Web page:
Monday, 9 June 2014

Career Highlights and Myths Exposed in Fort McMurray – Part 1

Today's post is from Amy Roy Gratton, Experiential Learning Coordinator with CAPS: Your U of A Career Centre.

One of my favourite things about being a career advisor is the chance to explore different careers first-hand. My role at CAPS is to coordinate programs that get students out of the classroom to experience careers themselves so it’s only fitting that I sometimes get out of my office to do the same!

Last month I was one of 24 people chosen to participate in the Oil Sands Careers Education Program hosted by Inside Education, an Alberta-based not-for-profit organization whose mission is to make first-hand environmental and natural resources education accessible to teachers so that they can bring real-life experiences to students in the classroom.
The tour was two-fold: To experience the life of a commuting employee and learn the technical terms and challenges within the oil sands industry. To experience the life of a commuter, we boarded a charter flight with North Cariboo Air from the Edmonton International Airport to Fort McMurray which took 1 hour and 10 minutes. In my past life as a Human Resources Recruiter for Western Canada I took over 500 commercial flights. I can’t begin to describe the ease of flying with a charter airline from a passenger perspective. There is very little waiting around – arrive, check-in, fly out! When you’re commuting weekly into Fort McMurray I can see why the expense of charter flights is justified. Once up in the air it was a thrill for me to see the changing landscape from Edmonton’s farming quadrants to northern Alberta’s forest packed landscape.

When we arrived in Fort McMurray we were picked up and transported by Diversified Transportation, a company that employs 3,500 employees and has been transporting employees from their homes or camps to worksites throughout Fort McMurray since 1967. I held my breath as the bus turned on to the infamous Highway 63. Judging from the line up of cars on the highway, I could immediately see why the pressures exist to twin the highway. As I came to find out, the worksites have introduced many educational campaigns aimed at changing driver behaviors including driver fatigue, passing aggressively, speeding and distraction.   
Our tour continued at SAGD Operations (pronounced: sagg-dee) also known as In situ Operations (Latin for “in place”) run by Connacher. This plant is located one hour outside of Fort McMurray city limits where we got to see everything from the accordion pipelines that expand and contract with weather conditions to the final oil product that gets shipped by truckload for sale.
That evening we spent the night at a camp where we got to see how companies set themselves apart by creating a supportive, clean, nutritious environment for their staff. Managed by GRC Camp Services, camp life is not at all what I expected. I expected to be roughing it “camping style.” Instead I had a small hotel-style room including a bed, a shared bathroom, a television, desk, closet and sink – everything I would need for a comfortable rest before the next 12-14 hour shift. The supper, a seafood medley and pork tenderloin, was prepared by culinary trained professionals and was the best thing I had tasted in months! Menus are planned in detail to include all food groups with two entrees each (like herb crusted lamb chops and slow roasted prime rib with Yorkshire pudding) and side dishes to complement the meal! Although employees are there to make a living, Connacher focuses on giving them a life which also includes a workout facility, pool tables and a mini movie theatre.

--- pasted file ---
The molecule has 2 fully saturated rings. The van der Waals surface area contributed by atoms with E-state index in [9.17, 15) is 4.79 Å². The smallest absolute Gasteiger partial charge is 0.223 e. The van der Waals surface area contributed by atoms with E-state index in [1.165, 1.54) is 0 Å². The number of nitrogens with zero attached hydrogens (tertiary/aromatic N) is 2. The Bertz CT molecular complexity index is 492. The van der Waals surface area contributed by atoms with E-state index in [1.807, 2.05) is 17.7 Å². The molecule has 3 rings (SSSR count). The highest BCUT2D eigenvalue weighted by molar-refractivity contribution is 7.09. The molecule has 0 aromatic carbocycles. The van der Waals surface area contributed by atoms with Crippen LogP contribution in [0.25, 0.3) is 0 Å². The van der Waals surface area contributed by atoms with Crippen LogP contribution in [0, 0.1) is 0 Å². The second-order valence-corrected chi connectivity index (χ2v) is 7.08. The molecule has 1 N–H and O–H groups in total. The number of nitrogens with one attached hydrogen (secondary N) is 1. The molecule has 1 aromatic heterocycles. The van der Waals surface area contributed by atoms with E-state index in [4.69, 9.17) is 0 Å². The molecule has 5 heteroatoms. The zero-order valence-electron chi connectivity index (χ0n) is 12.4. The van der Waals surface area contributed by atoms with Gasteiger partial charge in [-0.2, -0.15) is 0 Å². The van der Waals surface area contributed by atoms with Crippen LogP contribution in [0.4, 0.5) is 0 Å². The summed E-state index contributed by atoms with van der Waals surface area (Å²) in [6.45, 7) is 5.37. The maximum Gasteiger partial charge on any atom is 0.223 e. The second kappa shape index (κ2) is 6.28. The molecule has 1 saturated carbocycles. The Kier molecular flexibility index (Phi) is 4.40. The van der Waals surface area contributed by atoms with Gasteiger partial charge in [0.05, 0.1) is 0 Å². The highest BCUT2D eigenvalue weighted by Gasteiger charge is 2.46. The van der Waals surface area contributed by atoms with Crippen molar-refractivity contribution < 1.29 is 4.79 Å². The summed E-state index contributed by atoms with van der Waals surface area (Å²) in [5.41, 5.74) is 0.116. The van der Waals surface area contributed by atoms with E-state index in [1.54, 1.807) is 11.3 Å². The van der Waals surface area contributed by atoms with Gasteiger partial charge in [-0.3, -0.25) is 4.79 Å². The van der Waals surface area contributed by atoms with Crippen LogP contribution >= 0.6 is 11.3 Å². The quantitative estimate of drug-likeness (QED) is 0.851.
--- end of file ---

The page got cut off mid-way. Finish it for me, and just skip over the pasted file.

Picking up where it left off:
Because of its remote location, Connacher places special emphasis on wildlife interactions and survival –
both for humans and animals. From a recruitment point of view it was interesting to hear that when deciding between two applicants, if one has spent time camping and exploring the outdoors and has equal theoretical knowledge to someone who is not familiar with the outdoors, the lover of the outdoors has the advantage. The first-hand outdoor education provides the employee with the know-how of how to deal with wildlife encounters that are very common up north.

The next day we set off for a tour of Syncrude where mining and processing bitumen is a 24 hour, 7 days a week, 365 day operation. One truck filled with bitumen is worth $20,000. In the 15 minutes we were there I saw three pass by. Each tire those trucks is $50,000 and there are six on each truck! The Syncrude tour was informative and addressed many myths regarding tailings ponds and reclamation.

Across the road from the active mining site is Beaver Creek Wood Bison Ranch. Wood bison, once native to the area, were thought to be extinct until 1957. The current herd of 300 bison was recovered from 31 animals loaned from the Elk Island National Park in 1993. I was inspired by the transformation from tailings pond to nature reserve working to nurture the growth of a once endangered species.

Having been a commuting employee for less than 48 hours I came to realize that this life is not for everyone. However, those who have dedicated themselves to their work and made this their life do really love it. Fort McMurray was built on innovation and we saw examples of this everywhere. To get the full picture, make time to visit the big town by applying for the University of Alberta Oil Sands Student Delegation. Fort McMurray is full of enthusiastic people, eager to share their story of how the town welcomes commuters, both near and far.  

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